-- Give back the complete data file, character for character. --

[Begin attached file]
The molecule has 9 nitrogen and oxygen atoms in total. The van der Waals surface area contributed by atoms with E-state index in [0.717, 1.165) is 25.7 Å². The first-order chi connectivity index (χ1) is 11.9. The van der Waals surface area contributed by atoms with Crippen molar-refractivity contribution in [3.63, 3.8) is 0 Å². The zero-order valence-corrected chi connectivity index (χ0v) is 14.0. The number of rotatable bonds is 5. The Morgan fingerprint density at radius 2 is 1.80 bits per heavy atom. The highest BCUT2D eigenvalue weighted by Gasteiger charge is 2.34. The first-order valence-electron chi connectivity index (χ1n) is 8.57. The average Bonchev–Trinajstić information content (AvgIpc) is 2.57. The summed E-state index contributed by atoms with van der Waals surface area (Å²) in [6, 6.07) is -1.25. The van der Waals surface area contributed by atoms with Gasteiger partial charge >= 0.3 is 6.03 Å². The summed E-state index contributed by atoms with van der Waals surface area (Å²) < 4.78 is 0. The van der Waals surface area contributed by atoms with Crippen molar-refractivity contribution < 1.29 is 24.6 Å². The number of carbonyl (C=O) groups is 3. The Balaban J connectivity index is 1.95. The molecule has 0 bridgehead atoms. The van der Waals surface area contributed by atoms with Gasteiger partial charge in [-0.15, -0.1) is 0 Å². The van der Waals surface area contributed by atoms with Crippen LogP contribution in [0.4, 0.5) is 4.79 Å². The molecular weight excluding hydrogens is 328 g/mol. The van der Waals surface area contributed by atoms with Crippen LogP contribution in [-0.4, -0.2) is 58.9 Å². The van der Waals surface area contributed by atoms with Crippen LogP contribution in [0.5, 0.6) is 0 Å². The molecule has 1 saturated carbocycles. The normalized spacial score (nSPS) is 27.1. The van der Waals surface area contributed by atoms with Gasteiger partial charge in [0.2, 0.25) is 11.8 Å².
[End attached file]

The molecule has 9 nitrogen and oxygen atoms in total. The van der Waals surface area contributed by atoms with E-state index in [0.717, 1.165) is 25.7 Å². The first-order chi connectivity index (χ1) is 11.9. The van der Waals surface area contributed by atoms with Crippen molar-refractivity contribution in [3.63, 3.8) is 0 Å². The zero-order valence-corrected chi connectivity index (χ0v) is 14.0. The number of rotatable bonds is 5. The Morgan fingerprint density at radius 2 is 1.80 bits per heavy atom. The highest BCUT2D eigenvalue weighted by Gasteiger charge is 2.34. The first-order valence-electron chi connectivity index (χ1n) is 8.57. The average Bonchev–Trinajstić information content (AvgIpc) is 2.57. The summed E-state index contributed by atoms with van der Waals surface area (Å²) in [6, 6.07) is -1.25. The van der Waals surface area contributed by atoms with Gasteiger partial charge >= 0.3 is 6.03 Å². The summed E-state index contributed by atoms with van der Waals surface area (Å²) < 4.78 is 0. The van der Waals surface area contributed by atoms with Crippen molar-refractivity contribution < 1.29 is 24.6 Å². The number of carbonyl (C=O) groups is 3. The Balaban J connectivity index is 1.95. The molecule has 0 bridgehead atoms. The van der Waals surface area contributed by atoms with Gasteiger partial charge in [-0.15, -0.1) is 0 Å². The van der Waals surface area contributed by atoms with Crippen LogP contribution in [0.4, 0.5) is 4.79 Å². The molecular weight excluding hydrogens is 328 g/mol. The van der Waals surface area contributed by atoms with Crippen LogP contribution in [-0.4, -0.2) is 58.9 Å². The van der Waals surface area contributed by atoms with Crippen LogP contribution in [0.5, 0.6) is 0 Å². The molecule has 1 saturated carbocycles. The normalized spacial score (nSPS) is 27.1. The van der Waals surface area contributed by atoms with Gasteiger partial charge in [0.2, 0.25) is 11.8 Å².